Organic Antenna-in-Package Designs for Millimeter Wave Applications

Share

There is an increasing demand for low-cost millimeter-wave (mmWave) systems that operate in the 60, 94 GHz, and recently 28 GHz bands for Gbps data rate communication and imaging applications. Typical applications in the 60 GHz band demanding Gbps data rates include wireless gigabit Ethernet and wireless uncompressed high-definition video. Large available spectrums, short wavelengths, and the ability to operate in dusty and foggy conditions have made mmWave frequencies at 94 GHz attractive for high-resolution imaging applications. Significant momentum has started to build around the 5G wireless communication technologies. It is expected that 5G mobile communication systems will become commercially available sometime around 2020. The objectives for developing 5G cellular networks include higher capacity, higher data rate, lower end-to-end latency, massive device connectivity, reduced cost and consistent Quality of Experience provisioning. For 5G radio access infrastructure such as base stations, one of the key enabling technologies is mmWave beam-forming. 28 GHz band is one of the candidate bands for 5G applications. Many of these mmWave systems require phased arrays. Recent advances in silicon technologies have enabled single chip solutions, making these technologies more commercially attractive. However, for the mmWave market to flourish, not only are low-cost devices solutions required, but also low-cost antenna and packaging solutions. The short wavelength at mmWave frequencies allows antennas to be embedded within a package or integrated on a chip. Antenna-in-package solutions have been recognized to have advantages over antenna-on-chip solutions in bandwidth, radiation efficiency, and low cost due to RFIC die area usage and design flexibility. The realization of robust, efficient and broadband mmWave antennas within a multilayer organic (MLO) package is challenging due to assembly difficulties, material selection, and manufacturing tolerances. This presentation will discuss these challenges and some solutions based on our group’s past 15 years mmWave research works.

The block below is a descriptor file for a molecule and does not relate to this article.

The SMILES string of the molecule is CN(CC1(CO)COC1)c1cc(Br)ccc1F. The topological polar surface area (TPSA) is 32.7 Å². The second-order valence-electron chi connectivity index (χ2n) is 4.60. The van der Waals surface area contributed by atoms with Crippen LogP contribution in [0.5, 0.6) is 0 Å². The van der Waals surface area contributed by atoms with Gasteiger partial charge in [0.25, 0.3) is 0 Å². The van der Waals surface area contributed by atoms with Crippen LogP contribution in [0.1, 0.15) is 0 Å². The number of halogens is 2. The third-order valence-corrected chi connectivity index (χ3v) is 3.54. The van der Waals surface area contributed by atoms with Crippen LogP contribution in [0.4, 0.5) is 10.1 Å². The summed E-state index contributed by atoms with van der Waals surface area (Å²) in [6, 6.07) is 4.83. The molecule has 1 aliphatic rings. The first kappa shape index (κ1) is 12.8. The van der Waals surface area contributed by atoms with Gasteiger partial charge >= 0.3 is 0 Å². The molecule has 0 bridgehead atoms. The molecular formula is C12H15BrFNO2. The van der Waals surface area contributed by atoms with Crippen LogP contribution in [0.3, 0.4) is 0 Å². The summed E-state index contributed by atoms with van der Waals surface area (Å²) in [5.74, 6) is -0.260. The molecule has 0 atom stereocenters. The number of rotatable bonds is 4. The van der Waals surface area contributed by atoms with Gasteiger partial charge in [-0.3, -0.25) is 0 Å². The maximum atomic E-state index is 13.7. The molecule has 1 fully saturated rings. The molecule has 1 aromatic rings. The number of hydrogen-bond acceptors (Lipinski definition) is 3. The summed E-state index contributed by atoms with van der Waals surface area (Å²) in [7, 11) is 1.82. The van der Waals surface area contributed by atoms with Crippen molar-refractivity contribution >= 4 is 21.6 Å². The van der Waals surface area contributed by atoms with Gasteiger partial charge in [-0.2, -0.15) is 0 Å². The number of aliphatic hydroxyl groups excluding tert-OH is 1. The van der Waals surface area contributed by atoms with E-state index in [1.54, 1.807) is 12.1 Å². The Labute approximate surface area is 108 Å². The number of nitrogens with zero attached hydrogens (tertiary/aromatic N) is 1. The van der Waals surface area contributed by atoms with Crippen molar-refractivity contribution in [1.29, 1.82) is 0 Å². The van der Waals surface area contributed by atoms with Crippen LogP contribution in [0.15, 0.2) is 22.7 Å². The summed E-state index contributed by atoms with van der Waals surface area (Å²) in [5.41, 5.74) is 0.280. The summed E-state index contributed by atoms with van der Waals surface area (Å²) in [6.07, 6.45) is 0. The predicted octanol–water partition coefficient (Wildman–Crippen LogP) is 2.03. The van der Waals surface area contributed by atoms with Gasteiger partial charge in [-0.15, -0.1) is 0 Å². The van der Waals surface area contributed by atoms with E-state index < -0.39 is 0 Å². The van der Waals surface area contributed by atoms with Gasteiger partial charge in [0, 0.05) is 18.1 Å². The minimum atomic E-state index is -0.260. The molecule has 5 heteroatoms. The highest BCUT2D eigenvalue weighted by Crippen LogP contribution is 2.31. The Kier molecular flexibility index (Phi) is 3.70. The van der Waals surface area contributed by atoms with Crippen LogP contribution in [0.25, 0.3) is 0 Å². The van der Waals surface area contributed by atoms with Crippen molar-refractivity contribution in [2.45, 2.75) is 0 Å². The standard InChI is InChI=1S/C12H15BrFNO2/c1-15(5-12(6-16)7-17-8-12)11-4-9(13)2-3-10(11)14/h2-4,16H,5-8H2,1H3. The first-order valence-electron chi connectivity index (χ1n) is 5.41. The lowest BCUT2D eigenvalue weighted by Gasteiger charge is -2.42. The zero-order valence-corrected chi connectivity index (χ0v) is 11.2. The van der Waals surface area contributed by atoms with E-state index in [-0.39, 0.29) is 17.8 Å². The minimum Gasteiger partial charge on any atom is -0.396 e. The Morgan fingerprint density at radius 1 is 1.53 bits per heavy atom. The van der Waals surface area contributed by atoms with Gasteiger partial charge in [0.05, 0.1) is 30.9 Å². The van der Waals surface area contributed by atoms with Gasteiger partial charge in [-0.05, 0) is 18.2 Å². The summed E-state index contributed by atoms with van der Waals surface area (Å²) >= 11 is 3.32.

Date and Time

  Location

  Contact

  Registration



  • 802 South Halsted
  • Chicago, Illinois
  • United States
  • Building: Lecture Center F6

Staticmap?size=250x200&sensor=false&zoom=14&markers=41.8709328%2c 87
  • Co-sponsored by Department of Electrical and Computer Engineering, University of Illinois at Chicago


  Speakers

Dr. Duixian Liu

Dr. Duixian Liu

Topic:

Organic Antenna-in-Package Designs for Millimeter Wave Applications

There is an increasing demand for low-cost millimeter-wave (mmWave) systems that operate in the 60, 94 GHz, and recently 28 GHz bands for Gbps data rate communication and imaging applications. Typical applications in the 60 GHz band demanding Gbps data rates include wireless gigabit Ethernet and wireless uncompressed high-definition video. Large available spectrums, short wavelengths, and the ability to operate in dusty and foggy conditions have made mmWave frequencies at 94 GHz attractive for high-resolution imaging applications. Significant momentum has started to build around the 5G wireless communication technologies. It is expected that 5G mobile communication systems will become commercially available sometime around 2020. The objectives for developing 5G cellular networks include higher capacity, higher data rate, lower end-to-end latency, massive device connectivity, reduced cost and consistent Quality of Experience provisioning. For 5G radio access infrastructure such as base stations, one of the key enabling technologies is mmWave beam-forming. 28 GHz band is one of the candidate bands for 5G applications. Many of these mmWave systems require phased arrays. Recent advances in silicon technologies have enabled single chip solutions, making these technologies more commercially attractive. However, for the mmWave market to flourish, not only are low-cost devices solutions required, but also low-cost antenna and packaging solutions. The short wavelength at mmWave frequencies allows antennas to be embedded within a package or integrated on a chip. Antenna-in-package solutions have been recognized to have advantages over antenna-on-chip solutions in bandwidth, radiation efficiency, and low cost due to RFIC die area usage and design flexibility. The realization of robust, efficient and broadband mmWave antennas within a multilayer organic (MLO) package is challenging due to assembly difficulties, material selection, and manufacturing tolerances. This presentation will discuss these challenges and some solutions based on our group’s past 15 years mmWave research works.